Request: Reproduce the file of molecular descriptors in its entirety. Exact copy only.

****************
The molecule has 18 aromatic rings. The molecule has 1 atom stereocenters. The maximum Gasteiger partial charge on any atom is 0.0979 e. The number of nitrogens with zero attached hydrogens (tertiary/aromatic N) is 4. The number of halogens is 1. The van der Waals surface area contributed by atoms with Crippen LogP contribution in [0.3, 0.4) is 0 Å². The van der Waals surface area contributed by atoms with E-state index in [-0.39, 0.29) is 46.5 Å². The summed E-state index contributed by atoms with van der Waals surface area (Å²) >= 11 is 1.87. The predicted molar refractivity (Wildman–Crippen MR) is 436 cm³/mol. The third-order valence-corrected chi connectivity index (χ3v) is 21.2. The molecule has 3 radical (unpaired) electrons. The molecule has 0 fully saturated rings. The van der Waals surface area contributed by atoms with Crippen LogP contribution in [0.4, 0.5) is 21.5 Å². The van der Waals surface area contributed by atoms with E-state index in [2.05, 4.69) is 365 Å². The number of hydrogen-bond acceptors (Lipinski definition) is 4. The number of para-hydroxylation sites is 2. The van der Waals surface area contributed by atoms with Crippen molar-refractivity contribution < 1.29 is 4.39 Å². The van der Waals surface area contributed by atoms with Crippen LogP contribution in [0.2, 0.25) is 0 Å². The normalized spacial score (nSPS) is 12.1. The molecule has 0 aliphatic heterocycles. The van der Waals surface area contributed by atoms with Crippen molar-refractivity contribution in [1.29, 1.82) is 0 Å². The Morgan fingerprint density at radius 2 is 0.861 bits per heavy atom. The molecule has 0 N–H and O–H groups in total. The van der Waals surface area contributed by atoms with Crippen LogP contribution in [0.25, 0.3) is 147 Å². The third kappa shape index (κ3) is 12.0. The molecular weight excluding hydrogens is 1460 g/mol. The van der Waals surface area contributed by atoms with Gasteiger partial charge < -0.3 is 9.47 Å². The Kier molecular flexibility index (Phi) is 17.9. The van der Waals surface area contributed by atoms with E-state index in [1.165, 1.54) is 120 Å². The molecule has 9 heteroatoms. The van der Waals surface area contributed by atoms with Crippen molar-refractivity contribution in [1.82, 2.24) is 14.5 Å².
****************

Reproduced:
The molecule has 18 aromatic rings. The molecule has 1 atom stereocenters. The maximum Gasteiger partial charge on any atom is 0.0979 e. The number of nitrogens with zero attached hydrogens (tertiary/aromatic N) is 4. The number of halogens is 1. The van der Waals surface area contributed by atoms with Crippen LogP contribution in [0.3, 0.4) is 0 Å². The van der Waals surface area contributed by atoms with E-state index in [-0.39, 0.29) is 46.5 Å². The summed E-state index contributed by atoms with van der Waals surface area (Å²) >= 11 is 1.87. The predicted molar refractivity (Wildman–Crippen MR) is 436 cm³/mol. The third-order valence-corrected chi connectivity index (χ3v) is 21.2. The molecule has 3 radical (unpaired) electrons. The molecule has 0 fully saturated rings. The van der Waals surface area contributed by atoms with Crippen LogP contribution in [0.4, 0.5) is 21.5 Å². The van der Waals surface area contributed by atoms with E-state index in [2.05, 4.69) is 365 Å². The number of hydrogen-bond acceptors (Lipinski definition) is 4. The number of para-hydroxylation sites is 2. The van der Waals surface area contributed by atoms with Crippen molar-refractivity contribution < 1.29 is 4.39 Å². The van der Waals surface area contributed by atoms with Crippen LogP contribution in [0.2, 0.25) is 0 Å². The normalized spacial score (nSPS) is 12.1. The molecule has 0 aliphatic heterocycles. The van der Waals surface area contributed by atoms with Crippen molar-refractivity contribution in [1.29, 1.82) is 0 Å². The Morgan fingerprint density at radius 2 is 0.861 bits per heavy atom. The molecule has 0 N–H and O–H groups in total. The van der Waals surface area contributed by atoms with Crippen LogP contribution in [0.25, 0.3) is 147 Å². The third kappa shape index (κ3) is 12.0. The molecular weight excluding hydrogens is 1460 g/mol. The van der Waals surface area contributed by atoms with Gasteiger partial charge < -0.3 is 9.47 Å². The Kier molecular flexibility index (Phi) is 17.9. The van der Waals surface area contributed by atoms with E-state index in [1.165, 1.54) is 120 Å². The molecule has 9 heteroatoms. The van der Waals surface area contributed by atoms with Crippen molar-refractivity contribution in [1.82, 2.24) is 14.5 Å².